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Rustic roasted tomatoes

Now that the chipmunks have had their fill, beautiful, large tomatoes from the garden are ready for oven-roasting and storing for future use.

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    Roast your tomato abundance with fresh herbs and then freeze to store for future use.
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After two months of losing all our tomatoes to the gangs of hungry chipmunks roaming our property, our plants have finally started producing so many ripe 'maters that even the chipmunks can't keep up with the pace and have had to give up their life's work of taking a single bite out of each one just as it nears ripeness. I feel for them, really, I do.

As a result we've been harvesting some big, beautiful juicy red tomatoes and tons of little, yellow-orange sungold cherry tomatoes, too. We've had Excalibur, our food dehydrator, whirring away out on the screened porch turning the tiny golden orbs into tomato candy – these amazing little bites of concentrated sweetness and intensely tomatoey flavor. It's a good project for my son Will who uses his little doggie knife to cut them in half and then drizzles olive oil over them before they go into the dehydrator.

But I wasn't sure what I wanted to do with the really big ones. Fortunately, I happened to catch a great demo on tomato preservation by Amy Jackson of Amy's Takeaway at the Woodstock Farm Festival in upstate New York two weeks ago. One of the things she'd brought with her was a huge tray of roasted heirloom tomatoes with herbs. They looked and tasted incredible. So I filed the idea away in my semi-functional memory and dusted it off yesterday when I started worrying that our kitchen counters might collapse under the weight of the most recent tomato harvest.

I ran outside and picked a bunch of basil, oregano, and rosemary (thyme would also be great). I included the flowers from my basil and oregano plants since Amy says they add great flavor. Then I cut the tomatoes in half, sliced the garlic and tossed it all together with olive oil, salt, and pepper.

I arranged the tomatoes cut-side down on the baking sheets and put them into the oven.

Shortly afterwards the most beautiful smell – a melting marriage of garlic, herbs and tomatoes – began to creep through the house. If you could bottle the essence of Italian cooking, I imagine that this is what it would smell like. Two hours later I opened the oven to find two beautiful trays of roasted tomatoes. They looked like something you might see on the cover of Saveur magazine.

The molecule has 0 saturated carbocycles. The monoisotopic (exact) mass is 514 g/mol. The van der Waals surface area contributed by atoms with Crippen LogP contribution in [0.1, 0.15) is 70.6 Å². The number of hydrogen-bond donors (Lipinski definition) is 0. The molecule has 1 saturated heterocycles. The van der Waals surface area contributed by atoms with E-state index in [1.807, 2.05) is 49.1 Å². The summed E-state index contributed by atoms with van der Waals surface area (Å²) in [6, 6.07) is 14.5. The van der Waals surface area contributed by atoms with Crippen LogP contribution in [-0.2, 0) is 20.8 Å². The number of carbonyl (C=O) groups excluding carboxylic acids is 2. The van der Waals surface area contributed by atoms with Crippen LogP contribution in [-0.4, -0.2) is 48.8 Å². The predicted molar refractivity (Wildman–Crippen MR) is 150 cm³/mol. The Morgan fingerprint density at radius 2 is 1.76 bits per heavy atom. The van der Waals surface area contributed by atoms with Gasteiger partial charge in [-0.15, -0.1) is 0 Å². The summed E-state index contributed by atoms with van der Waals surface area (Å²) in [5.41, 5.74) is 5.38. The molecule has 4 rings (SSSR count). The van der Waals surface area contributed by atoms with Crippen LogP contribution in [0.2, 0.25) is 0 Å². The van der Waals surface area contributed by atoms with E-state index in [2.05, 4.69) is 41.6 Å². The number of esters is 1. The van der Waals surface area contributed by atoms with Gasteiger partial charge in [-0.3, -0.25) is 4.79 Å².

I let them cool off then split them among three-quart freezer bags for use this winter. This is by far the easiest way I've ever preserved tomatoes and it is definitely among the tastiest.

Roasted Tomatoes with Garlic & Herbs

Tomatoes, as many or as few as you have on hand
Garlic, base the amounts on how many tomatoes you have
Olive oil
Freshly ground black pepper
Fresh herbs – basil, oregano, thyme and rosemary are all good – you can mix and match depending on what you like and what you have handy
 
 1. Preheat the oven to 325 degrees F., and wash the tomatoes and the herbs (you can leave everything on its stalks). Thinly slice the garlic and toss it into a large mixing bowl along with the olive oil, sea salt, pepper and fresh herbs.
 
 2. Slice the tomatoes in half around the middle (the wide way so you don't go through the stem) and add them to the mixing bowl. Toss them gently to ensure they're coated with the herbs, garlic then turn them out onto the baking sheets and turn the tomatoes cut side down.
 
 3. Bake for two hours then remove and let cool. Use however you see fit - these make a great sauce for pasta just as they are or you can also use them as a base for a sauce or stew. Or freeze them for later.

This post first appeared on The Garden of Eating.

The Christian Science Monitor has assembled a diverse group of food bloggers. Our guest bloggers are not employed or directed by The Monitor and the views expressed are the bloggers' own and they are responsible for the content of their blogs and their recipes. All readers are free to make ingredient substitutions to satisfy their dietary preferences, including not using wine (or substituting cooking wine) when a recipe calls for it. To contact us about a blogger, click here.

 
 
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